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- Computerized Adverse Event Detection
Search results for "Computerized Adverse Event Detection"
Journal Article > Review
James JT. J Patient Saf. 2013;9:122-128.
The seminal 1999 Institute of Medicine study estimated that as many as 98,000 patients may die each year due to preventable errors, a number that has entered the popular lexicon. However, this study found that preventable adverse events may actually result in much more harm. Based on analysis of four studies using the Global Trigger Tool, the study concludes that between 210,000 and 400,000 patients experience harm contributing to their death each year. Although the accuracy of the Global Trigger Tool for assessing preventability of harm has been questioned, other studies have also concluded that the overall incidence of preventable adverse events has likely not improved over the past decade.
Journal Article > Study
Khoong EC, Cherian R, Rivadeneira NA, et al. Health Aff (Millwood). 2018;37:1760-1769.
California's Medicaid pay-for-performance program requires safety-net health care systems to report and improve upon diverse ambulatory safety measures. Researchers found that participating safety-net hospitals struggled to report accurate data. Systems had more success improving metrics that placed patients at risk of life-threatening harm when compared to metrics that required longer term follow-up or patient engagement.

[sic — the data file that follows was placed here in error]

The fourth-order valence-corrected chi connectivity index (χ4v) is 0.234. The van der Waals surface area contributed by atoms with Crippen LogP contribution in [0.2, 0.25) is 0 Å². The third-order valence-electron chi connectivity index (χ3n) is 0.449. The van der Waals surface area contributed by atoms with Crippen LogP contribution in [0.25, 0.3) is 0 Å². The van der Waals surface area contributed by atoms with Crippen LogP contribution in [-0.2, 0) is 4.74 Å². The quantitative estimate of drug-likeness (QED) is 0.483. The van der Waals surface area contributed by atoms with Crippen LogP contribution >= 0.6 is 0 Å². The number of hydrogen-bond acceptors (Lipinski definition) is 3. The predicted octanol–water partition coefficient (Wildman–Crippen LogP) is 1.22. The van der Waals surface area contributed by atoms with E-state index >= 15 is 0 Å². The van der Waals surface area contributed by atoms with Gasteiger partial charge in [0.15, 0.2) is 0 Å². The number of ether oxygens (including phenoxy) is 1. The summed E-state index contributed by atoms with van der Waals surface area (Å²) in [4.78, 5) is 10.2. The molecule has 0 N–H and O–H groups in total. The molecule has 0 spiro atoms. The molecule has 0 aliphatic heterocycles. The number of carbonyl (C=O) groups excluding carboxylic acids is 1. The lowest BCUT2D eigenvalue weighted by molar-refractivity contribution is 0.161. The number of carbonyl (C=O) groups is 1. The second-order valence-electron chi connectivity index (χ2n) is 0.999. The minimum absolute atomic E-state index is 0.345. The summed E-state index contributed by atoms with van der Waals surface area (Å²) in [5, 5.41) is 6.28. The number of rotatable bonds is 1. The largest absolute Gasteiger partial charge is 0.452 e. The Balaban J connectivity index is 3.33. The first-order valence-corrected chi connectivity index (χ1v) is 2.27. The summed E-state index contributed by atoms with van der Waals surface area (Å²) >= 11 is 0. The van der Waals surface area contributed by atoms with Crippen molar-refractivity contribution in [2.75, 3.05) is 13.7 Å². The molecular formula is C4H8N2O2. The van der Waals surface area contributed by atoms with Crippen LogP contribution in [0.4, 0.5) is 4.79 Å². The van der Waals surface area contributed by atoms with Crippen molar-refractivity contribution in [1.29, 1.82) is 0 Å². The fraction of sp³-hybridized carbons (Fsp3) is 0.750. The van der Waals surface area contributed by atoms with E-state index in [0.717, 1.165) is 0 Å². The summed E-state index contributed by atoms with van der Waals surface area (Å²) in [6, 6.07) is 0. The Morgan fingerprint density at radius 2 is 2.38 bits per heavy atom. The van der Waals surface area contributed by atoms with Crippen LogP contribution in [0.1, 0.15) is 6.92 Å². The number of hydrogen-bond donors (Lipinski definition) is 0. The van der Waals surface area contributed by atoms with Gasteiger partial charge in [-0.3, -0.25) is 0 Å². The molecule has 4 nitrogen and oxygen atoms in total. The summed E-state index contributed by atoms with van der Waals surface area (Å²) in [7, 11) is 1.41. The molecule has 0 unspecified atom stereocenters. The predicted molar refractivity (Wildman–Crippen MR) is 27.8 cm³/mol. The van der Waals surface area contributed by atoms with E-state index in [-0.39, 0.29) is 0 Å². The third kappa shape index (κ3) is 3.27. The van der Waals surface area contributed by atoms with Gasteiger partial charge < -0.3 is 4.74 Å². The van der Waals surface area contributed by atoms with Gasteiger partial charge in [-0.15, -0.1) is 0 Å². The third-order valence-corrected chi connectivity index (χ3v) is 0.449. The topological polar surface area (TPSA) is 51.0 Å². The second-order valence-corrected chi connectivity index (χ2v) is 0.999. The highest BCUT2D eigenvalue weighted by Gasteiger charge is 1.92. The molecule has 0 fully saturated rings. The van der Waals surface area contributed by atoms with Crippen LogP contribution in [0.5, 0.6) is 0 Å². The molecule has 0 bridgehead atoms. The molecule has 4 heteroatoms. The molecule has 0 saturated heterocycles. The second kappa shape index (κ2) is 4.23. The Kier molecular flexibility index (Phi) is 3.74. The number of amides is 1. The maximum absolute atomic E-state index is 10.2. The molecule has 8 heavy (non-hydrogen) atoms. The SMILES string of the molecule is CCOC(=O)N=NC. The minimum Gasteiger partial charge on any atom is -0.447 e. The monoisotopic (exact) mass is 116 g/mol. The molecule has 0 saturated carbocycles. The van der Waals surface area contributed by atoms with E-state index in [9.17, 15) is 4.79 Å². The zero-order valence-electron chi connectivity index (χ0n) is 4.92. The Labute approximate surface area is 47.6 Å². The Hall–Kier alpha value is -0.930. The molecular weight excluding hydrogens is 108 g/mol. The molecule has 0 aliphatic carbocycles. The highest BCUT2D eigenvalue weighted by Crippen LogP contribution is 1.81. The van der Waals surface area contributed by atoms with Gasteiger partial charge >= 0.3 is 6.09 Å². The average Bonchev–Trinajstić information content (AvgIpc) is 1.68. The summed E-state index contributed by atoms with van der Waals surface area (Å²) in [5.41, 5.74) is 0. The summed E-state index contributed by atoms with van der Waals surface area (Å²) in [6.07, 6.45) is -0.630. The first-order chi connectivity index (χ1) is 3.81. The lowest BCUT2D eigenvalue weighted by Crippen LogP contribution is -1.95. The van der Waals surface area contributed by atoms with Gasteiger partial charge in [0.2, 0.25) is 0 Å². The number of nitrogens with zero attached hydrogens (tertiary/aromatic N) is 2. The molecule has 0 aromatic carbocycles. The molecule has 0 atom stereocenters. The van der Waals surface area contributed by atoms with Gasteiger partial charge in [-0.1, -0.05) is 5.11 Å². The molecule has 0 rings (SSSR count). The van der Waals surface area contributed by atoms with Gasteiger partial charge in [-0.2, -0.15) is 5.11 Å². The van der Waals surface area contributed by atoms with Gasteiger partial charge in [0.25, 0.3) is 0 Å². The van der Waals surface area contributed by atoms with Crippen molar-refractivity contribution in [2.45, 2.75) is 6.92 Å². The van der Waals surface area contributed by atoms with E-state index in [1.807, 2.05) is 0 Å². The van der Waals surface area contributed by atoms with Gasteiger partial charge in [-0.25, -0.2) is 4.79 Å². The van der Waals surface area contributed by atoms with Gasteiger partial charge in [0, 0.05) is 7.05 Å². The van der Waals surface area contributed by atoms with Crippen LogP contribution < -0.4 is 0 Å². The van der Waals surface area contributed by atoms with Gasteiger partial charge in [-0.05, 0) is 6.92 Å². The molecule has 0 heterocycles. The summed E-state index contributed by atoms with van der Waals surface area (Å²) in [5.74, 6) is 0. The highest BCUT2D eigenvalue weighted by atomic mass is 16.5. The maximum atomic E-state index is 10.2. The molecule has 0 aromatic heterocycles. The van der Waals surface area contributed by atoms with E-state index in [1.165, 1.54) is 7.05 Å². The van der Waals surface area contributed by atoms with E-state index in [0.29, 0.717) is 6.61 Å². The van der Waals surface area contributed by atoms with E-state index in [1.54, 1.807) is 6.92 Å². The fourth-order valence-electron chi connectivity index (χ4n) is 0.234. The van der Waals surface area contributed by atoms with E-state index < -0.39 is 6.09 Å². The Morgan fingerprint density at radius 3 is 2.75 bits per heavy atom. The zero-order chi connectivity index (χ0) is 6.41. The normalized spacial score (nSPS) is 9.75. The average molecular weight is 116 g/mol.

Journal Article > Study
Characterization of adverse events detected in a large health care delivery system using an enhanced Global Trigger Tool over a five-year interval.
Kennerly DA, Kudyakov R, da Graca B, et al. Health Serv Res. 2014;49:1407-1425.
Using the Institute for Healthcare Improvement's Global Trigger Tool, this retrospective study analyzed adverse events at a large health care system in Texas. Approximately one-third of patients experienced at least one adverse event during their hospital stay. The vast majority of these incidents were deemed potentially preventable. Surgical and procedural complications accounted for a large portion of adverse events in the hospital. Less than 5% of the hospital-acquired adverse events identified in this study would have been discovered through voluntary reporting or use of AHRQ Patient Safety Indicators, illustrating the challenges of detecting safety hazards. A previous AHRQ WebM&M interview with Dr. David Classen explored the use of trigger tools to measure patient safety.
Journal Article > Commentary
Bates DW, Wachter RM, Vanderveen T. Patient Saf Qual Healthc. July/August 2009;6:22-27.
This piece shares insights from an interactive audio conference regarding the potential impact of information technology on safe medication delivery.